The Office for Budget Responsibility forecasts last week did show the UK economy growing over the forecast period, but only just. My hon. Friend will be aware that much of the economic growth has relied on household spending. Is he also aware of the Bank of England’s financial stability report, published this morning, which shows that household finances are starting to deteriorate somewhat? Can he provide confidence that the Government are aware of that and say what they are doing to help households maintain their balance sheets?
Will the Economic Secretary explain why the Government have decided to sell their shares in RBS now, at a loss of over £26 billion? The public bailed out RBS and have sustained its losses and paid its fines. Why, just as it appears to be on the brink of returning to profit, should the public not only miss out, but make a massive loss? Is it not the case that selling those shares and reclassifying housing association debt is the only way that the Government can claim that net debt is falling?
The Government are not selling the shares now. The Budget set out our intention, which it has always been, to return the bank to the private sector and sell those shares by the end of 2018-19. I am sure the hon. Gentleman recognises that the balance sheet is half the size it was in 2008, when his party paid 502p a share. The bank is therefore in a very different place from the mess we inherited from the Labour party.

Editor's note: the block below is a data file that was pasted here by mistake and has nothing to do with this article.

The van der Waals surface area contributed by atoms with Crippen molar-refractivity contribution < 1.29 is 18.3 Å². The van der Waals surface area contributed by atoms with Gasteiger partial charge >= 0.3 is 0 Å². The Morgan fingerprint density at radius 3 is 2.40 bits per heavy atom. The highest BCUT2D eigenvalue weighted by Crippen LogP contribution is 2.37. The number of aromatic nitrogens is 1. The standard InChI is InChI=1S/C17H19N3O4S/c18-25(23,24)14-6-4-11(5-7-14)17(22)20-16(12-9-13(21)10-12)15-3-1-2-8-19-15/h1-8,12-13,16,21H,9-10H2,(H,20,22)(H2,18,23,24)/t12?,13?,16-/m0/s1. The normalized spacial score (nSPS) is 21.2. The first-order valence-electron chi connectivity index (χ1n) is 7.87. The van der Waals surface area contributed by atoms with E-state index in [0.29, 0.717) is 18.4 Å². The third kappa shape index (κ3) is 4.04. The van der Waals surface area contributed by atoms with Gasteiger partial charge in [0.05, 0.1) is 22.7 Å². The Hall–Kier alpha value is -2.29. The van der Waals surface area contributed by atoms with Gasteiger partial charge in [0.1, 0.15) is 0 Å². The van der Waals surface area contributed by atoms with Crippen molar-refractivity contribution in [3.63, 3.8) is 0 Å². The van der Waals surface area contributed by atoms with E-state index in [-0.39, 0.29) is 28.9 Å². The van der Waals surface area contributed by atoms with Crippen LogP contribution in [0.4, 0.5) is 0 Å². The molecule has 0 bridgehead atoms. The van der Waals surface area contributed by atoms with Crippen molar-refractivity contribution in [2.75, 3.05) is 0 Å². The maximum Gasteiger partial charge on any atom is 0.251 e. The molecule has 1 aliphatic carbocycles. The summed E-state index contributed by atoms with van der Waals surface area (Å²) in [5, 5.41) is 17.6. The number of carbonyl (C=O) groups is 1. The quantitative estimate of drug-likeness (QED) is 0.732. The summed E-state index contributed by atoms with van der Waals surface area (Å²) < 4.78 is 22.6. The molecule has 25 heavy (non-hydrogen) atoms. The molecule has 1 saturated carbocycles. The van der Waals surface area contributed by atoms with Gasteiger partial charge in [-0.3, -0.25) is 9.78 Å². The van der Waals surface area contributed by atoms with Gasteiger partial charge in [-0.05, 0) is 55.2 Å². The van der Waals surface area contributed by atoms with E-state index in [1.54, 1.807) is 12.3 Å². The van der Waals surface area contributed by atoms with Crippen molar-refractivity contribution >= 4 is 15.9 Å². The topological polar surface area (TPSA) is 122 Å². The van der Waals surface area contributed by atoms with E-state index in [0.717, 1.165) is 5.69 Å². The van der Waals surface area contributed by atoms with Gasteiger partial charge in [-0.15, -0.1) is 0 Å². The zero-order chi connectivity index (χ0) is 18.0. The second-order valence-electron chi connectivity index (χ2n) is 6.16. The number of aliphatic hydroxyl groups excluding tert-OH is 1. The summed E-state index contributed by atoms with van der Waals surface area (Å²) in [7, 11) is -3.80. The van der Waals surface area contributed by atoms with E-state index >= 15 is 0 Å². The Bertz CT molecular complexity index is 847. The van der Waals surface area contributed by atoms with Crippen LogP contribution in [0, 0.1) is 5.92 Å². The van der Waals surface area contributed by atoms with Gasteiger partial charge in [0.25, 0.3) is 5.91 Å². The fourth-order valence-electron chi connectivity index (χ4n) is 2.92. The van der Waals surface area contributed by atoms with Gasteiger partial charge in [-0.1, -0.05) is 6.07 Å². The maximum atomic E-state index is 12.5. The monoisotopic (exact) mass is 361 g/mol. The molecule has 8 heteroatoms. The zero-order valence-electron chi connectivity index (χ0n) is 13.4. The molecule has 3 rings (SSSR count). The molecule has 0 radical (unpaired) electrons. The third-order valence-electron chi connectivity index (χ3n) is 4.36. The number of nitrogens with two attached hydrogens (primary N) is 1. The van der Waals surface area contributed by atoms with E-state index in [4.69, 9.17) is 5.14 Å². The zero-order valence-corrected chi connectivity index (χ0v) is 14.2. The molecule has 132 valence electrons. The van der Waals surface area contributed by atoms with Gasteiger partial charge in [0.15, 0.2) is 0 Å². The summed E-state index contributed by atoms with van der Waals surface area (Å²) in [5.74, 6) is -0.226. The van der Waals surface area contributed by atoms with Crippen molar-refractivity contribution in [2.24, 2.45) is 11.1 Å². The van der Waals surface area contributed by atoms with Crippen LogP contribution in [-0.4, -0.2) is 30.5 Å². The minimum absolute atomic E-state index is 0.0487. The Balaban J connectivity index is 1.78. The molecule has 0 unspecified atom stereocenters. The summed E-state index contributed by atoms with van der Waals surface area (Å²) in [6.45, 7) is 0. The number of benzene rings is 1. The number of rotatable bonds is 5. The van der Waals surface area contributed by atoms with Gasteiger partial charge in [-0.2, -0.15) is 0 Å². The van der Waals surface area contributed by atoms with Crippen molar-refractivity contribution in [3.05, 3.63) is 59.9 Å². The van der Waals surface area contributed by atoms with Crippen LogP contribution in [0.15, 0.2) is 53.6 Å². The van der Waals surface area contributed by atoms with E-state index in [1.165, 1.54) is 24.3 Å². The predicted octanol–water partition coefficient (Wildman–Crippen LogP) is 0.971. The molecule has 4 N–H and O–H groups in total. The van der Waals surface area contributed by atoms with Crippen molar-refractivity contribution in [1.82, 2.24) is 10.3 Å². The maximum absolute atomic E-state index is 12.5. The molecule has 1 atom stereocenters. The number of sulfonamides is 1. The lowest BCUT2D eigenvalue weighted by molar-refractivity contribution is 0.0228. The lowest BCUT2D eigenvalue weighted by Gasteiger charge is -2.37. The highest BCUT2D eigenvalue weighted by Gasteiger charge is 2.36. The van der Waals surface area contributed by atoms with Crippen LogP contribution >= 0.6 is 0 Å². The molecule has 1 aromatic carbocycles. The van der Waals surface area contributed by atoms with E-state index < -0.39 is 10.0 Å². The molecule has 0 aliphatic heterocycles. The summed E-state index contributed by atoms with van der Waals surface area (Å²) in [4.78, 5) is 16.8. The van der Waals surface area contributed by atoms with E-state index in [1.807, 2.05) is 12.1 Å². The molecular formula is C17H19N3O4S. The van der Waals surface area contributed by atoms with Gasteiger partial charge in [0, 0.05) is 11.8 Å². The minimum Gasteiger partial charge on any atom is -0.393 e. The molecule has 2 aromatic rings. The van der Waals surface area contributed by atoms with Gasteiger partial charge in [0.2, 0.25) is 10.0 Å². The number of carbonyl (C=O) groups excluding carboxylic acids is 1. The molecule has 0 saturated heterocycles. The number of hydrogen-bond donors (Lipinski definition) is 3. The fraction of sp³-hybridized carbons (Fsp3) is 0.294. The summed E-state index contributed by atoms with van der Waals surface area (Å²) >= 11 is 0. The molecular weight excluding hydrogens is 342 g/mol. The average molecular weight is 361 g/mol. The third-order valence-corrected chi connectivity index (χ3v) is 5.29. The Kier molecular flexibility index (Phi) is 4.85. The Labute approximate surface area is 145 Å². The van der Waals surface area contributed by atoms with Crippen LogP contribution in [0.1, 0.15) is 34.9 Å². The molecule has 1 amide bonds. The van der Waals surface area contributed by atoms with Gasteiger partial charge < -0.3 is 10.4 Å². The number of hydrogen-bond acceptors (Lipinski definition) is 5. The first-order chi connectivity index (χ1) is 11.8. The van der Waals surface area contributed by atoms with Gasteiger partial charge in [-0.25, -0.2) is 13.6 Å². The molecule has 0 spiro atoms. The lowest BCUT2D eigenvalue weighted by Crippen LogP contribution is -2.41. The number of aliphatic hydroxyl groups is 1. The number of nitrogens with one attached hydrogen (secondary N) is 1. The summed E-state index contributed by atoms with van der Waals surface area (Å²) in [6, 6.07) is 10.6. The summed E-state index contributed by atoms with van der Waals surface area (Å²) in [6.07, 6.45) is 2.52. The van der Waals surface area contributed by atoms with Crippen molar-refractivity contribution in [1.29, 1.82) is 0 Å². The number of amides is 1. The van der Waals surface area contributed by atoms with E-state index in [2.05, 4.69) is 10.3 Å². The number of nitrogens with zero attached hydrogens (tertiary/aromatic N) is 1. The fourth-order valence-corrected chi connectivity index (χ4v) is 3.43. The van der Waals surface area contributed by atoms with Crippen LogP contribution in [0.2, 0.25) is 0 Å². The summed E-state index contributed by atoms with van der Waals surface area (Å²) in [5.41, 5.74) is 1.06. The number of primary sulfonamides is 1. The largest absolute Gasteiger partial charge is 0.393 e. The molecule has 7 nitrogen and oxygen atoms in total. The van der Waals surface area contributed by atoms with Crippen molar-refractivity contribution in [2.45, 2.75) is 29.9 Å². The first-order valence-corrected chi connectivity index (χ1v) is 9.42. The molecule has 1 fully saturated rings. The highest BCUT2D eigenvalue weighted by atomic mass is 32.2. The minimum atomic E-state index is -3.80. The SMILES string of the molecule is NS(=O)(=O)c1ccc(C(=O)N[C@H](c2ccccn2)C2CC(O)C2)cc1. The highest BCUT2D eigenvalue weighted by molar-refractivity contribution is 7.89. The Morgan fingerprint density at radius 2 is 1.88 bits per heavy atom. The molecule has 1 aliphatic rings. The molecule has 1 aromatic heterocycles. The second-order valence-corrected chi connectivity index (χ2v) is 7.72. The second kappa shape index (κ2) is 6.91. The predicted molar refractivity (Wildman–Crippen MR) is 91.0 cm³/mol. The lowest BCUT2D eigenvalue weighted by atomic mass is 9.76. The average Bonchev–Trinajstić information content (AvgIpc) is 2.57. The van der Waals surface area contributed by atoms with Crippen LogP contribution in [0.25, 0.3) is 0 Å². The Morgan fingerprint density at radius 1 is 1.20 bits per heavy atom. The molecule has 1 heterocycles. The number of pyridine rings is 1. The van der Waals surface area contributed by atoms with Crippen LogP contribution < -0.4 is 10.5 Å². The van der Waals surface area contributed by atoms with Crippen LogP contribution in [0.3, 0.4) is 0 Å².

National Living Wage
In the Budget, we announced the largest increases to the minimum wage youth rates in 10 years. On average, they increased by 4.9%, which was greater than the increase for the over-25s.
I am afraid that the argument the Government have put forward blows a hole in the idea that they are building a country that works for everyone. The reality is that under-25s are not included in the national living wage. Why do we have state-sanctioned pay poverty under this Government and why, shamefully, are apprentices paid as little as £3.70 per hour under this Budget?
As I have just pointed out, younger workers are getting a bigger rise than those over the age of 25. The reason there is a lower rate is that it is vital to ensure that young people get into work, get work experience and build up their skills. We do not want to end up where we were at the end of the Labour Government, with 20% youth unemployment and young people losing out on opportunities for life.
Major Infrastructure Projects